This post is part of aÂ series.
One way to state the ethos of the Christian story would be to state it in terms of the creation, fall, redemption, and the final judgement of man. The form that the final judgement takes in Christianity is that of the ‘punishment of hell.’ It is argued that love requires justice, and justice requires an accounting for wrongdoing, and payment for wrongs done. But how does hell function as part of this just punishment, and what is the ‘correct’ biblical view?
A. The Three Main Views on Hell
Broadly speaking, there are three main Christian views on the subject of Hell and final punishment – Traditionalism, Conditionalism, and Universalism. These mutually exclusive views each arise from differing interpretations of what scripture records, based on various exegetical schemes and arguments. Simply defined:
- The Traditional View, a.k.a. Eternal Conscious PunishmentÂ (ECP), claims that those who fail to receive Christ are tormented forever in hell for their sins.
- The Conditional View, a.k.a. Annihlationism or Conditional Immortality (CI), claims that the resurrected damned, having failed to fulfill the conditions for receiving immortality through Christ, are punished with annihilation, and cease to live, gone for eternity.
- The Universal View, a.k.a. Universal Reconciliation (UR), claims that even after death, all people will have a chance to hear the gospel, and eventually, all will finally accept the love and redemption in Christ, and thereby be saved from hell.
B. Exegesis is First
For those who hold a high view of scripture, including its infallibility and authority, the first and most important argument must be made from scripture, not philosophy. However, all three views, at least on the surface, can point to scriptures that seem to directly support them, so all have other passages which seem to contradict them, and careful examination and explication of those ‘problem’ passages needs to be done for each view. That does not mean, however, that all views are equally probable.
Personally, I find that the exegetical arguments for Conditionalism overwhelmingly succeed over the other views when standard hermeneutics are applied. In my estimation, Conditionalism has strong explanations for the passages that on the surface seem to contradict it, and it best integrates all relevant passages into an internally consistent biblical picture. And that is why I changed my mind on this subject. For a great overview of the exegetical arguments for Conditionalism, I highly recommend Podcasts 4 and 7 at RethinkingHell.com, where I am a contributor (full disclosure ;).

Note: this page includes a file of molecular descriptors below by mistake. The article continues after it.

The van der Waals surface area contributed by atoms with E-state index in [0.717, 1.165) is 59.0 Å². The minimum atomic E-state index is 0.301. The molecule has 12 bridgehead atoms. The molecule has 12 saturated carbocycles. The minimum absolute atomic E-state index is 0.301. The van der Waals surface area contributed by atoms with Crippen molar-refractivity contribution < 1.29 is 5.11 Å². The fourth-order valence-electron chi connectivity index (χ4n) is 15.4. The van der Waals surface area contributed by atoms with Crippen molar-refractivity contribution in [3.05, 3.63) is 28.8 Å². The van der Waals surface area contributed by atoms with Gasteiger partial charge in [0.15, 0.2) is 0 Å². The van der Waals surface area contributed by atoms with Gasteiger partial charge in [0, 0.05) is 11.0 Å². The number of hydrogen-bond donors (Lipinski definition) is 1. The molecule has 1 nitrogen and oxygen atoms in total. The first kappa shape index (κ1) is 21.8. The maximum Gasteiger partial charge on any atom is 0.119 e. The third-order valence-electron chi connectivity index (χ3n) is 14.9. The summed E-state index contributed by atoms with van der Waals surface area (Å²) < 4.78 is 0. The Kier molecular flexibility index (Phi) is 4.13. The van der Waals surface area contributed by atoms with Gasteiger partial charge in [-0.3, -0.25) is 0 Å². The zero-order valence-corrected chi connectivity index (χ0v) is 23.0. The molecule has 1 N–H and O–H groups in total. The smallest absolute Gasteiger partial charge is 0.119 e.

C. A Full Epistemology Must Next Be Used
But while the primary argument for any supposed biblical position is exegetical,Â we can not isolate our theology from the rigors of good epistemology – that is, as the Wesleyan Quadrangle indicates, we must temper our understanding of authoritative scripture with tradition, experience, and reason.
Dr. Glenn Peoples has produced a great video covering the tradition behind the Conditionalist view, exploring the many early Church Fathers who were Conditionalists – a point overlooked by many Traditionalists, who assume no such history exists.
I like to define experience as our intuitional response to ideas, based on our experience. While the very subjective faculty of intuition is often rejected by empiricists, it is an important tool in our espistemelogical toolkit, and in real life, all of us employ our ‘inner recognition of truth’ to aidÂ us, alongside Â our other tools of reason and trusted authorities to determine what is true. With regard to hell, many, many people, both Christian and non, have a strong, negative, gut-level reaction to ECP, essentially feelingÂ that it is morally indefensible and inhumane. For instance:
There is one very serious defect to my mind in Christ’s moral character, and that is that He believed in hell. I do not myself feel that any person who is profoundly humane can believe in everlasting punishment. ~ Bertrand Russel, quoted in Hell: The Logic of Damnation by Jerry Walls (p. 5)
But beyond intuition, do philosophy and logic lend any support for or against Conditionalism, especially as compared to the majority opinion, Traditionalism?
When big ethical implications are involved, an idea must also commend itself from a logical and philosophic point of view. And this is what the rest of thisÂ series is for.
The primary justification of our doctrine of Hell must first come from good exegesis of the scriptures, and Conditionalism has much to commend itself over the other two views, including the Traditional majority view of Eternal Conscious Punishment. But every doctrine must be refined and understood, not in the vacuum of theological musing, but using our faculties of tradition, experience, and reason, the latter of which can be approached formally using philosophy.
So let us now answer the question – can a good case be made for Conditionalism from philosophy, both on its own, as well as in comparison to the other two views?